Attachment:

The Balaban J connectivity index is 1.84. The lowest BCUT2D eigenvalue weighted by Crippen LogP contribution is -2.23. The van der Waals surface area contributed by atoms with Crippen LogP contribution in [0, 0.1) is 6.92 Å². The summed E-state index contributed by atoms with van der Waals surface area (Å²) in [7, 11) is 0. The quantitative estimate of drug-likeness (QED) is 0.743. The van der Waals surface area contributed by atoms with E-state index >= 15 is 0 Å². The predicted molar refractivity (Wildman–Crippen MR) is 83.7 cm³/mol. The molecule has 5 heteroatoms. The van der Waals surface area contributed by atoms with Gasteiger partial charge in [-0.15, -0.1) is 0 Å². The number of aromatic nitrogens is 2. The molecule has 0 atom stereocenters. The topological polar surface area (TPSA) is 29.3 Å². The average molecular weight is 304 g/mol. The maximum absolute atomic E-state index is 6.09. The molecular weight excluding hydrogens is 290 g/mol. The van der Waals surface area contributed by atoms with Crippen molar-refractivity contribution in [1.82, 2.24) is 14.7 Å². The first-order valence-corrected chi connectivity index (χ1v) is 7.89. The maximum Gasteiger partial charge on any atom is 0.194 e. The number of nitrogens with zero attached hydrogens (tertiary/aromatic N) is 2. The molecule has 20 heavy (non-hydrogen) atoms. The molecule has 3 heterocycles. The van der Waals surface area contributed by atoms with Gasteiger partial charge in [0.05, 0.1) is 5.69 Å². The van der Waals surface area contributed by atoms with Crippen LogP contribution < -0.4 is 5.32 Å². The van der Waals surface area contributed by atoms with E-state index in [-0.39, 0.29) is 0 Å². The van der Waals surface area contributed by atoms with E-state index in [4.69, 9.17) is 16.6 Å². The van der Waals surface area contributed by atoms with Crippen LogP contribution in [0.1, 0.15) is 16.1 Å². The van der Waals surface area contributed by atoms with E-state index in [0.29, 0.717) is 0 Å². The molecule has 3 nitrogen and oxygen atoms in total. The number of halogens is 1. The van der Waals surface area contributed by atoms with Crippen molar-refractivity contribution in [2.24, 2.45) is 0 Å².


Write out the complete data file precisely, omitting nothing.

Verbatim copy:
The Balaban J connectivity index is 1.84. The lowest BCUT2D eigenvalue weighted by Crippen LogP contribution is -2.23. The van der Waals surface area contributed by atoms with Crippen LogP contribution in [0, 0.1) is 6.92 Å². The summed E-state index contributed by atoms with van der Waals surface area (Å²) in [7, 11) is 0. The quantitative estimate of drug-likeness (QED) is 0.743. The van der Waals surface area contributed by atoms with E-state index >= 15 is 0 Å². The predicted molar refractivity (Wildman–Crippen MR) is 83.7 cm³/mol. The molecule has 5 heteroatoms. The van der Waals surface area contributed by atoms with Gasteiger partial charge in [-0.15, -0.1) is 0 Å². The number of aromatic nitrogens is 2. The molecule has 0 atom stereocenters. The topological polar surface area (TPSA) is 29.3 Å². The average molecular weight is 304 g/mol. The maximum absolute atomic E-state index is 6.09. The molecular weight excluding hydrogens is 290 g/mol. The van der Waals surface area contributed by atoms with Crippen molar-refractivity contribution in [1.82, 2.24) is 14.7 Å². The first-order valence-corrected chi connectivity index (χ1v) is 7.89. The maximum Gasteiger partial charge on any atom is 0.194 e. The number of nitrogens with zero attached hydrogens (tertiary/aromatic N) is 2. The molecule has 20 heavy (non-hydrogen) atoms. The molecule has 3 heterocycles. The van der Waals surface area contributed by atoms with Gasteiger partial charge in [0.05, 0.1) is 5.69 Å². The van der Waals surface area contributed by atoms with Crippen LogP contribution < -0.4 is 5.32 Å². The van der Waals surface area contributed by atoms with E-state index in [-0.39, 0.29) is 0 Å². The van der Waals surface area contributed by atoms with E-state index in [4.69, 9.17) is 16.6 Å². The van der Waals surface area contributed by atoms with Crippen LogP contribution in [0.1, 0.15) is 16.1 Å². The van der Waals surface area contributed by atoms with E-state index in [0.29, 0.717) is 0 Å². The molecule has 3 nitrogen and oxygen atoms in total. The number of halogens is 1. The van der Waals surface area contributed by atoms with Crippen molar-refractivity contribution in [2.24, 2.45) is 0 Å².